South Florida’s tri-county area saw its daily positivity rate tick up significantly after previous days had shown signs the virus’s spread may be slowing in the region.
Testing reported as part of Tuesday’s Department of Health report showed 18.8% of testing coming back positive across Palm Beach, Broward and Miami-Dade counties.
That’s the highest number for South Florida since last Thursday’s report, which showed a whopping 22.8% of tests throughout the tri-county area coming back positive.
Exclude that eye-popping number from last week, and Tuesday’s report shows the highest positivity rate for South Florida since the recent resurgence of the virus began.
The region added nearly 3,900 new cases in Tuesday’s report, which covers data from Monday to Tuesday morning. That’s down significantly from the two days prior. Sunday’s report saw more than 6,500 new cases in the region, while Monday’s data confirmed more than 5,500 additional cases.
Though those raw numbers were record-breaking, they were largely driven by a surge in testing. The share of tests which came back positive were among the lowest for the region in the previous two weeks during those Sunday and Monday reports.
It should also be noted that increases in testing will typically produce lower positivity rates. The people most likely to get tested first are those experiencing the worst symptoms. As testing numbers rise, it can be because healthier individuals are simply seeking the test as a precaution. It’s not clear whether that’s what drove the region’s rate down in prior days.
Regardless, Tuesday’s report was a return to the new normal for the region, which has served as the epicenter of the outbreak in Florida. In Palm Beach and Broward counties, the positivity rate hovered around 16%. In Miami-Dade, that number jumped to 22.1%.
Miami-Dade County has seen a sustained positivity rate above 20%. More than one in five tests conducted from June 28-July 13 have come back positive. That’s a span of more than two weeks.
Experts warn sustained levels above 10% can be dangerous signs of the virus’s spread. Miami-Dade has doubled that number.
“This is the toughest part of the epidemic in our state,” DeSantis said of the county at a Monday evening news conference.
He’ll be stopping in Miami-Dade again Tuesday for a roundtable with several of the county’s mayors.
The region’s death rate also continued to drop, though at a much slower pace than had been typical in recent weeks. Florida saw a record number of deaths in Tuesday’s report.
The median age of cases continues to be in the high 30s and low 40s. That number has been fairly consistent over the past two weeks in Broward and Miami-Dade counties, though has trended slightly upward in Palm Beach County.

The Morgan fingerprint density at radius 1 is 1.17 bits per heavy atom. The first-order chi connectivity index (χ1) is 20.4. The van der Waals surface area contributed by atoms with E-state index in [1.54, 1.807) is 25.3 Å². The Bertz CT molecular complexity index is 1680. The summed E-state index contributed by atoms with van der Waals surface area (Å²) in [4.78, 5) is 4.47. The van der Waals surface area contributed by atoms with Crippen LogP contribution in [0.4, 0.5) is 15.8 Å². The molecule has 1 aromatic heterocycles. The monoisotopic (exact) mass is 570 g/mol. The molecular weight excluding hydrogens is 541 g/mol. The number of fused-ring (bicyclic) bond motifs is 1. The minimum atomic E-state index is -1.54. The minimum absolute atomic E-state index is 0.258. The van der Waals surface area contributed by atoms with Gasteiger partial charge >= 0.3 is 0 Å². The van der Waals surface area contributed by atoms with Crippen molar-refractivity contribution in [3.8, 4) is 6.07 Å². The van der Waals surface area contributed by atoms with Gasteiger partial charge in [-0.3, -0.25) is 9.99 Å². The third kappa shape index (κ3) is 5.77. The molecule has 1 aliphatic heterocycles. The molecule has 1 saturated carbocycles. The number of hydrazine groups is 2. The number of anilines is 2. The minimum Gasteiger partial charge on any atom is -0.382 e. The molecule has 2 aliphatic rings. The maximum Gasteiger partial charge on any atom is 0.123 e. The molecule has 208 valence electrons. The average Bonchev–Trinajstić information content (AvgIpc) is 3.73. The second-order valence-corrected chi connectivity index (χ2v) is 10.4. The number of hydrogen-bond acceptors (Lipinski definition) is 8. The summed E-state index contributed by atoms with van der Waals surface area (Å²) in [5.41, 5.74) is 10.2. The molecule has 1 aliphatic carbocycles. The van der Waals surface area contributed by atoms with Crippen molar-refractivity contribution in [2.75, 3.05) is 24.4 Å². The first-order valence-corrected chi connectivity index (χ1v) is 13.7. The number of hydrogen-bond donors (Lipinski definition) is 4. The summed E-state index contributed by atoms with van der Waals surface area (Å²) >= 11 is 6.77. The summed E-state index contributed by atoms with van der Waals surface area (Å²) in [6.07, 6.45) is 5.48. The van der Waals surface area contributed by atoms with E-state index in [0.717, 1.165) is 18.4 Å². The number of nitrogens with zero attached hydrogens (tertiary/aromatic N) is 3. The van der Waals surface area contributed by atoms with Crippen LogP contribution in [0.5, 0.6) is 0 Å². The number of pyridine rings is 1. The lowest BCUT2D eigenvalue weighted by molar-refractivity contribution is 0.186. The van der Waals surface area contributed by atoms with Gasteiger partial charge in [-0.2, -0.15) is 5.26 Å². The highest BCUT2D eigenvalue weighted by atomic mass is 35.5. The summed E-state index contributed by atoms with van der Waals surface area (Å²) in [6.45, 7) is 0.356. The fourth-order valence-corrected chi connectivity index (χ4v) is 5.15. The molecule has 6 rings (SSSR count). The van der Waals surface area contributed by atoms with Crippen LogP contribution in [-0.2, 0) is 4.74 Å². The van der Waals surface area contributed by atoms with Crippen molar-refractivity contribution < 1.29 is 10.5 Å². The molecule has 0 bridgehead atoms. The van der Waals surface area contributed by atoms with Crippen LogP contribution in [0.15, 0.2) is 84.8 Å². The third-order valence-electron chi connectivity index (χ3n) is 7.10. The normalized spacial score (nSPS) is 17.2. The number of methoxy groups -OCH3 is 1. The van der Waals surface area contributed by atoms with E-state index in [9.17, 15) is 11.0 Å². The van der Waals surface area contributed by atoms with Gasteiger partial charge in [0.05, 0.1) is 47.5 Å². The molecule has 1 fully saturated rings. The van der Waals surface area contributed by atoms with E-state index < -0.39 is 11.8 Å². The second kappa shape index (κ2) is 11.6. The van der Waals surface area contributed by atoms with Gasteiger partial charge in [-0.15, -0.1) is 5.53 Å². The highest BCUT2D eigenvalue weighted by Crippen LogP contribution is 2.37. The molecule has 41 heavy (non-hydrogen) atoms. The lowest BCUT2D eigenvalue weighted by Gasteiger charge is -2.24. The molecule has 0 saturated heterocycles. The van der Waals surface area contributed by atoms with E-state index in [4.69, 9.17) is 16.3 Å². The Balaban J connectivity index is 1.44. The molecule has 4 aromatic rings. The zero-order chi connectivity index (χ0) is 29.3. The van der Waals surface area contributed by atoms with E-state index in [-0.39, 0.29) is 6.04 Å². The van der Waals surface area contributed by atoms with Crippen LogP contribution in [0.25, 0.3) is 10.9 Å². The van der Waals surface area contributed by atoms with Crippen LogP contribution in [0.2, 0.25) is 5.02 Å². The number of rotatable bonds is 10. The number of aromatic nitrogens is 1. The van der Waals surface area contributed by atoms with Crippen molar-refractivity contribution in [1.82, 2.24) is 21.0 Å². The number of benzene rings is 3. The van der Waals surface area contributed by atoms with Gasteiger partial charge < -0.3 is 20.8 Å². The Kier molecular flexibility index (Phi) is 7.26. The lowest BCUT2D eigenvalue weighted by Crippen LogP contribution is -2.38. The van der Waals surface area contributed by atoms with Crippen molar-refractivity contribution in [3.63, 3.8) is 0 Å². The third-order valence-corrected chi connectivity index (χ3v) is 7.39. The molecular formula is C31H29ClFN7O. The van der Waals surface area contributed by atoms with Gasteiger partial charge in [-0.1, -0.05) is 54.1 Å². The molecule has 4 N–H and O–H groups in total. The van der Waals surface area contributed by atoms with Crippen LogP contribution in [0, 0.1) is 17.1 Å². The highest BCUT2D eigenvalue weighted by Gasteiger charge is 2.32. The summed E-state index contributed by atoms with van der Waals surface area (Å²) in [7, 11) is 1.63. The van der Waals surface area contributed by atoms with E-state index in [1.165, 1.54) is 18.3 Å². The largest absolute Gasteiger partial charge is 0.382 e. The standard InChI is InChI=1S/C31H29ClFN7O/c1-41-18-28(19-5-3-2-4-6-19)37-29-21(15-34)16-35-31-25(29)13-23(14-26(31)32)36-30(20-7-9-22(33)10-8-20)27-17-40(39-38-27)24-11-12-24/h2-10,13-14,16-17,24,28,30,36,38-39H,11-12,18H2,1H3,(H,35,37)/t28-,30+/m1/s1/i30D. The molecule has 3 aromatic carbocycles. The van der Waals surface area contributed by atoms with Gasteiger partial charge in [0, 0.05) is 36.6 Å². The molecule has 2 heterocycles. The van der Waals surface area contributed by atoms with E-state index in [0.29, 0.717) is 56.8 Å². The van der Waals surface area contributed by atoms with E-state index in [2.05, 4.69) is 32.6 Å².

The week-to-week numbers over the previous two weeks do not appear as dire as the week-to-week numbers throughout June. That month saw a sharp rise in both the average number of new daily cases and the positivity rate.
While the daily case average has continued to climb over the previous two weeks in each major South Florida County, the positivity rate has been fairly stable, even dropping in Palm Beach County. Several more reports like Tuesday’s, however, could reverse that encouraging trend.
Here are the weekly numbers for the previous three weeks throughout the South Florida tri-county area:
— June 23-29: 1,415 new cases per day, 15.9% positivity rate
— June 30-July 6: 2,026 new cases per day, 20% positivity rate
— July 7-13: 2,676 new cases per day, 20.4% positivity rate
— June 23-29: 548 new cases per day, 10.5% positivity rate
— June 30-July 6: 987 new cases per day, 14.9% positivity rate
— July 7-13: 1,464 new cases per day, 15.2% positivity rate
— June 23-29: 423 new cases per day, 11% positivity rate
— June 30-July 6: 493 new cases per day, 13.6% positivity rate
— July 7-13: 659 new cases per day, 12.2% positivity rate
Editor’s note on methodology: The Florida Department of Health releases new data every morning around 10:45 a.m. The total number reported in those daily reports include the previous day’s totals as well as the most up to date data as of about 9:30 a.m.
Florida Politics uses the report-over-report increase to document the number of new cases each day because it represents the most up-to-date data available. Some of the more specific data, including positivity rates and demographics, considers a different data set that includes only cases reported the previous day.
This is important to note because the DOH report lists different daily totals than our methodology to show day-over-day trends. Their numbers do not include non-residents who tested positive in the state and they only include single-day data, therefore some data in the DOH report may appear lower than what we report.
Our methodology was established based on careful consideration among our editorial staff to capture both the most recent and accurate trends.